HTC holding to summer completion of elementary

Construction is on schedule at the Holy Trinity Catholic's new elementary building in West Point. Photo by Chuck Vandenberg/PCC

BY CHUCK VANDENBERG
PCC EDITOR

WEST POINT – The roof is on, the walls are up and construction continues to plug away as Holy Trinity Catholic closes in on a July 4 deadline to have it’s $6 million new elementary school completed.

HTC Principal Michael Sheerin said the project is right on budget even with a couple change orders to better serve students.

Construction crews crawled around the facility Thursday afternoon, installing ceiling tiles and sealing dry wall joints as the two floors begin to show the shape of what is to come this summer.

“There are still estimating the end of May for the building construction, however the flooring and the furnishings will be in place by the end of June,” Sheerin said.

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Holtkamp Floors Decor & Furniture in Fort Madison will be finishing the project as far as floors and most of the furnishings.

One of the main focuses of the classroom set up has been an open and collaborative structure. Sheerin said most of the classrooms are expandable to accommodate large group learning, while still being able to provide more focused individual learning.

Holy Trinity Catholic Principal Michael Sheerin stands in what his shaping up to be a larger media center on the 2nd floor of the system’s new K-6th grade elementary school in West Point. The construction is on schedule with plans to have the building complete by the end of June. Photo by Chuck Vandenberg/PCC

The panels that separate classroom space are equipped with white boards, so when the panels are closed it provides additional learning equipment.

The rooms will also have 1 of 15 70″ Smart panel monitors that are completely integrated with each other. Sheerin said it adds the technology required of today’s teaching, while allowing an additional safety measure by permitting emergency messaging to all classrooms.

He said the school will also go to 1 gigabyte bandwidth between the systems schools.

“To put that into perspective we started here with a 34 megabyte bandwidth so you’ve gone from a 1-inch pipe to a 12″ pipe. We want to be at the front end instead of just continuing to upgrade,” Sheerin said.

The techonology was all part of the $6 million budgeted cost of the building.

Sheerin said there were a few early issues with water running down some ramps and there was a little panic with school still in session, but he said since everything’s been closed in there haven’t been any issues.

He said change orders have been minor, including some additional support for the smart panels that are being hung on the walls with hydraulic lifts, and some entry way changes.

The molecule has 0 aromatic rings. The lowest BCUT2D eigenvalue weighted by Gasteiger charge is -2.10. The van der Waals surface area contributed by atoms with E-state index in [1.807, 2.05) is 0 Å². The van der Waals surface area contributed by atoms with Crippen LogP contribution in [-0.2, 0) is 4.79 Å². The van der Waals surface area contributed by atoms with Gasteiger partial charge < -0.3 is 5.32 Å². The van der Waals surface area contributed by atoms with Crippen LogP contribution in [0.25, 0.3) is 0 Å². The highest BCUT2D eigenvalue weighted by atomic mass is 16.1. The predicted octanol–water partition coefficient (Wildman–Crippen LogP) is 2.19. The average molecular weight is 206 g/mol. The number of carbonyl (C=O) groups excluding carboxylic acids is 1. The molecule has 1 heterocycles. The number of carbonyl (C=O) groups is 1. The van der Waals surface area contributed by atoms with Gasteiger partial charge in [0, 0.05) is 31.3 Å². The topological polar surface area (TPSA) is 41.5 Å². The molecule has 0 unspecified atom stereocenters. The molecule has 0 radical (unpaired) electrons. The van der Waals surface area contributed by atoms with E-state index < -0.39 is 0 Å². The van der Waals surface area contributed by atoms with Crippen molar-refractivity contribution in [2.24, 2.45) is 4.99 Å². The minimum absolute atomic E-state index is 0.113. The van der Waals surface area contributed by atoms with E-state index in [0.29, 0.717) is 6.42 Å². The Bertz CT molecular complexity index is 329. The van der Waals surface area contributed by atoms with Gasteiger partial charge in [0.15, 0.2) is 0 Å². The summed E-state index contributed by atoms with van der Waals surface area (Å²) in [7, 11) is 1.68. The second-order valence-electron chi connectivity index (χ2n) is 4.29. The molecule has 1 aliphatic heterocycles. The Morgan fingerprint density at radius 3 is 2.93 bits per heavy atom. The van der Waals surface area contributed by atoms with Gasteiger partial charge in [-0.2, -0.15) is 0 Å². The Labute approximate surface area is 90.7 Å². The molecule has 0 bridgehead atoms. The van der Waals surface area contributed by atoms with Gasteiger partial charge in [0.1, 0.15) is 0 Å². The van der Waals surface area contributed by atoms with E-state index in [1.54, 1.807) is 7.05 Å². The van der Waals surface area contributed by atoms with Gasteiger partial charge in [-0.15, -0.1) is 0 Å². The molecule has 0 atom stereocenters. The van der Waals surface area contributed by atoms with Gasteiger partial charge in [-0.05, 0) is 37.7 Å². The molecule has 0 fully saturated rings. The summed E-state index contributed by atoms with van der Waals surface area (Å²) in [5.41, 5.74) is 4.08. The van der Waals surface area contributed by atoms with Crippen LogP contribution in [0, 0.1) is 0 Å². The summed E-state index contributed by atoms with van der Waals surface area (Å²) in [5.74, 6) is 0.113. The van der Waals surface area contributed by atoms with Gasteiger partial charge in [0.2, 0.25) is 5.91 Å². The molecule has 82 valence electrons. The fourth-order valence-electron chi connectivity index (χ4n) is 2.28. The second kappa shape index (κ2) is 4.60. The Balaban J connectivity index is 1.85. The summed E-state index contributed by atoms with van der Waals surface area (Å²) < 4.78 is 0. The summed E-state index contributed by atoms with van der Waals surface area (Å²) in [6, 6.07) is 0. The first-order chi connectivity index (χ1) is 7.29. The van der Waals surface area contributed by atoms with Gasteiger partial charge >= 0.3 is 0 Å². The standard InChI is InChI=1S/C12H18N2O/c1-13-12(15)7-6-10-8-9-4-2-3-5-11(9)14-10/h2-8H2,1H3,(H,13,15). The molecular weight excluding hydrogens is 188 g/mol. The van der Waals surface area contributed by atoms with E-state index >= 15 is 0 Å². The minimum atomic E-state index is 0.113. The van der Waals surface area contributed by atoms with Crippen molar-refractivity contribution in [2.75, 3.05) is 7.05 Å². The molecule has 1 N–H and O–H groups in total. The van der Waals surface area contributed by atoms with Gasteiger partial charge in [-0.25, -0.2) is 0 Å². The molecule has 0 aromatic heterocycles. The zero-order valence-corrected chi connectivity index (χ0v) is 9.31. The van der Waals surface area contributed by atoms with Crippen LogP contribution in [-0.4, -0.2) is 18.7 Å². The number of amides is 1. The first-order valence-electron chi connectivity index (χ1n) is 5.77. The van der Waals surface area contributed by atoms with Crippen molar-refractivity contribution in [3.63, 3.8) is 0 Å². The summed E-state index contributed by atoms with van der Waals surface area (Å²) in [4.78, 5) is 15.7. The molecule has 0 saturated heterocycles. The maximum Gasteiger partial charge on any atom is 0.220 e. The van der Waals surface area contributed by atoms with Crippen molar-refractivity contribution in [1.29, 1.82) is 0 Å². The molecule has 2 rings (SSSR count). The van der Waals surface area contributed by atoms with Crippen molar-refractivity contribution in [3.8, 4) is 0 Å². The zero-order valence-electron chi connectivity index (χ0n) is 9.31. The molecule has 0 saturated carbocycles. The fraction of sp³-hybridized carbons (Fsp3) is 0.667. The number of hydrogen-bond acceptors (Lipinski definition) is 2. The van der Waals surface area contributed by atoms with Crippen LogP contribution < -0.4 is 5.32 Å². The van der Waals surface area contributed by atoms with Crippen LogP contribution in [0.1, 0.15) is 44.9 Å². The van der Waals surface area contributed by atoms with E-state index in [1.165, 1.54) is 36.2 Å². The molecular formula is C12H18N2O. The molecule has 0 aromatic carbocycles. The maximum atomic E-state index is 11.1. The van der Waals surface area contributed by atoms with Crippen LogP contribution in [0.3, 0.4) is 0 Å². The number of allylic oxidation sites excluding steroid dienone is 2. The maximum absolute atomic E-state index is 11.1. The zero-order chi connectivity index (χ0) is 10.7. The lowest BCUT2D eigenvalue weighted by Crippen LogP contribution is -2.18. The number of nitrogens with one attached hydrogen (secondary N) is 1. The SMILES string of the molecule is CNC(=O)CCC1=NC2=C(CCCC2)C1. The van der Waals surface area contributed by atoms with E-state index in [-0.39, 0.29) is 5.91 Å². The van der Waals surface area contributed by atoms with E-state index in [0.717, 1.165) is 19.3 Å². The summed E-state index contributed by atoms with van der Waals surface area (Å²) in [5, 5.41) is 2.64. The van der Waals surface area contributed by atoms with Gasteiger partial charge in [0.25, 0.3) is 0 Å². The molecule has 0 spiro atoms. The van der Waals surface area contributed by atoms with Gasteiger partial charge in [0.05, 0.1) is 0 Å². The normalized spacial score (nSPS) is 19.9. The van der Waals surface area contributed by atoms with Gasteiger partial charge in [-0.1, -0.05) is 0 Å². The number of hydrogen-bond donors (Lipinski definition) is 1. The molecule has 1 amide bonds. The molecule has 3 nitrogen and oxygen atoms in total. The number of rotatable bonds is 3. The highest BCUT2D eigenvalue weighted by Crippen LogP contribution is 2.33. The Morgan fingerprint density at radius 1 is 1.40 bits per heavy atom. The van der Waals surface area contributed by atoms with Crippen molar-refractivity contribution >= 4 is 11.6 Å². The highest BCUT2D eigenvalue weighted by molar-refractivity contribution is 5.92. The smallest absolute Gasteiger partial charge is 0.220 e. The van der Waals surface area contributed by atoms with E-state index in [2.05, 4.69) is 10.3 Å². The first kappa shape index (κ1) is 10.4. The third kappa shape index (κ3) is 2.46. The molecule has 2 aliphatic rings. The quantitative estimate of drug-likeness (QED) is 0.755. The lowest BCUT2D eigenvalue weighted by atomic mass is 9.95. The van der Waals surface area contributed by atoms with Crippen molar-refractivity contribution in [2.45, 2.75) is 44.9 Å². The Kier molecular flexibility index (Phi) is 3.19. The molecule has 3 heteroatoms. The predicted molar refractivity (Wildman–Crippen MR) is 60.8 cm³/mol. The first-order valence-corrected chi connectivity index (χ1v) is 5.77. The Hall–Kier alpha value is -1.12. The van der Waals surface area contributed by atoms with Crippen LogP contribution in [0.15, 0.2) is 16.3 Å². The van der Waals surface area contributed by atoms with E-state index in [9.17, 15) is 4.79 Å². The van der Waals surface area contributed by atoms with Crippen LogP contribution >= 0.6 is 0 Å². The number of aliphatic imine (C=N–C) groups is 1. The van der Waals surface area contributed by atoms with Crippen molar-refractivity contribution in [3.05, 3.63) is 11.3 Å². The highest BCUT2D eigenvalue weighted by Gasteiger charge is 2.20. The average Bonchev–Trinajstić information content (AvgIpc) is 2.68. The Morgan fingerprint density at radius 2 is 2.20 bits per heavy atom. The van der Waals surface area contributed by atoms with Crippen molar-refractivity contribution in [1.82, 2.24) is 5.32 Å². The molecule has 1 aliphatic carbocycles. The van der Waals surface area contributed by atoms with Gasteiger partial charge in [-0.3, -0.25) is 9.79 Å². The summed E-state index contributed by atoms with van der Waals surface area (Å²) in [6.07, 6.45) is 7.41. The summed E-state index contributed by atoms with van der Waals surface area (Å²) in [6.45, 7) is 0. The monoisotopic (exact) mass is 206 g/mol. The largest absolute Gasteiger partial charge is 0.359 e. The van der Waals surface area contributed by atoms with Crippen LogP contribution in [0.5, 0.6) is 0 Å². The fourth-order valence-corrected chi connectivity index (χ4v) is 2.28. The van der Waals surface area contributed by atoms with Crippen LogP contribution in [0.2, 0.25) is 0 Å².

A room stands ready for ceiling tiles on the first floor of the new Holy Trinity Elementary School. The panels in the middle will serve as dividers for the rooms and each divider has a white board that reveals itself as the doors close separating the rooms. Photo by Chuck Vandenberg/PCC

“When you get into construction you start to look at the aesthetics and so I would say we have more changes than any snafus, so to speak,” he said.

Sheerin said the reason the changes have been minimal is that he, and other staff, have been doing background work on the new classrooms for the past three years.

“It’s kind of like education tends to look for clearance items. Everyone says, this is a huge cost to do something, but if we buy computers for 50 to 60% off, there’s a reason there on sale,” he said.

“They may be sufficient, but they’re not efficient and not progressive enough so you have a short term savings, but then you get rid of all that and buy all new. Education is the perfect Hines commercial because K-12 education is constant – catchup.”

But he said the system didn’t want to do that and invested in current upgradeable, and efficient technology.

The first floor will hold the K-3rd grade students, a new cafeteria and kitchen and some administrative and staff space and a small media centralized media center.

The upper floor holds classrooms for 4th – 6th grade students. With classrooms running down the east side of the building all but one of the classrooms is expandable. Sheerin said HTC teachers are looking at some programming where they can have six teachers in one room with 50 or 60 kids, but then close the expandable walls when needed to do more traditional style teaching.

He said not only is the project a win for students, teachers will also benefit from the new facility.

“You can put all the new technology in here you want, but it won’t mean a thing without the impact of our teachers,” Sheerin said.

“This isn’t your grandparents Buick anymore. That’s what we’re trying to be about. We want to move with the times and hold to traditional values with teaching, to some degree, but moving forward into the technology and personalized learning.”

HTC officials are hoping to set up public tours of the facility later in the summer and then have everything turnkey ready when teachers arrive for the first day of the 2019-20 school year.



About Chuck Vandenberg 5657 Articles
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